Mangalya Dharanam/Ring Exchange
managala sutra
The groom gives the bride a mangala sutra, a necklace made of gold that includes two talis or emblems representing each family. The mangala sutra identifies a lady as a married woman. The mangala sutra is the equivalent of the wedding rings, which may also be exchanged at this time.

The bride and groom take seven steps together, symbolizing the beginning of their journey through life as partners. These seven steps reflect their guiding principles in life. As they take each step, the bride and groom exchange the following vows:

Together we will:
> Share in the responsibility of the home
> Fill our hearts with strength and courage
> Prosper and share our worldly goods
> Fill our hearts with love, peace, happiness, and spiritual values
> Be blessed with loving children
> Attain self-restraint and longevity
> Be best friends and eternal partners

The bride and groom make an oath to each other declaring that they love each other and will remain devoted to each other through all times.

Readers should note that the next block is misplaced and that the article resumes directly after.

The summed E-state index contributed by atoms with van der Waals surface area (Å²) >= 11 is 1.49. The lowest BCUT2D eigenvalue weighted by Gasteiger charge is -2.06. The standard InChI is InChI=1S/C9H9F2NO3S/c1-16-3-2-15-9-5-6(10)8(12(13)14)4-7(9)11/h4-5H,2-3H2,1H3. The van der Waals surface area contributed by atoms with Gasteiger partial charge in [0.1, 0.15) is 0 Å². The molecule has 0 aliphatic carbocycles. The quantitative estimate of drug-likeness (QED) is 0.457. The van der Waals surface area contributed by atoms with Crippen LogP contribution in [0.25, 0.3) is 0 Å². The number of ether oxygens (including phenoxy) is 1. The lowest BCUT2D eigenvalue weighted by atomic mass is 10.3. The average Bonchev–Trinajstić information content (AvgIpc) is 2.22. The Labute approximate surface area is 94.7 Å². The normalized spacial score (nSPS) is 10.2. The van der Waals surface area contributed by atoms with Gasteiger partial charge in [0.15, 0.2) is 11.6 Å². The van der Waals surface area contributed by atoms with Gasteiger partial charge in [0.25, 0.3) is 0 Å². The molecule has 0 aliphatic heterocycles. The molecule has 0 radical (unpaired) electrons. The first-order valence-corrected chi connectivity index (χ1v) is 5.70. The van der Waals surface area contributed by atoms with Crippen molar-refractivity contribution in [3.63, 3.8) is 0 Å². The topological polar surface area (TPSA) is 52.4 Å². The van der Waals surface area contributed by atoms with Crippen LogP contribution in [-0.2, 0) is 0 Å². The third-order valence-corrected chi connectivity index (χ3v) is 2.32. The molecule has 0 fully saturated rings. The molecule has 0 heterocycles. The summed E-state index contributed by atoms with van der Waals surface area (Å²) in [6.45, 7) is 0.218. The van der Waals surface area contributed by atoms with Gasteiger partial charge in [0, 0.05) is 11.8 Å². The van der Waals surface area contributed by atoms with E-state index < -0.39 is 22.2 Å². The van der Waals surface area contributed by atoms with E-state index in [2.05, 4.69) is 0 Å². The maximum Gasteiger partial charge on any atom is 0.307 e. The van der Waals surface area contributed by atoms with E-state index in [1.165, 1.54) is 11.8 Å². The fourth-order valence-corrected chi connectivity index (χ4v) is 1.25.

Upon the completion of the seven steps and the declaration, the bride and groom are officially considered husband and wife.

Purusha Sukta Homam
The priest chants an ancient hymn of praise to God while the couple places offerings of rice and ghee into the fire. This act of worship is the couple's first act of dharma as husband and wife.

The bride and groom pour rice over each other's head symbolizing prosperity.

The newly married couple feed each other sweets representing their first meal together.

The priest gives blessings to the couple. The newly married couple then seeks the blessings of the priest, family and friends. The family and friends bestow their blessings by showering them with flower petals.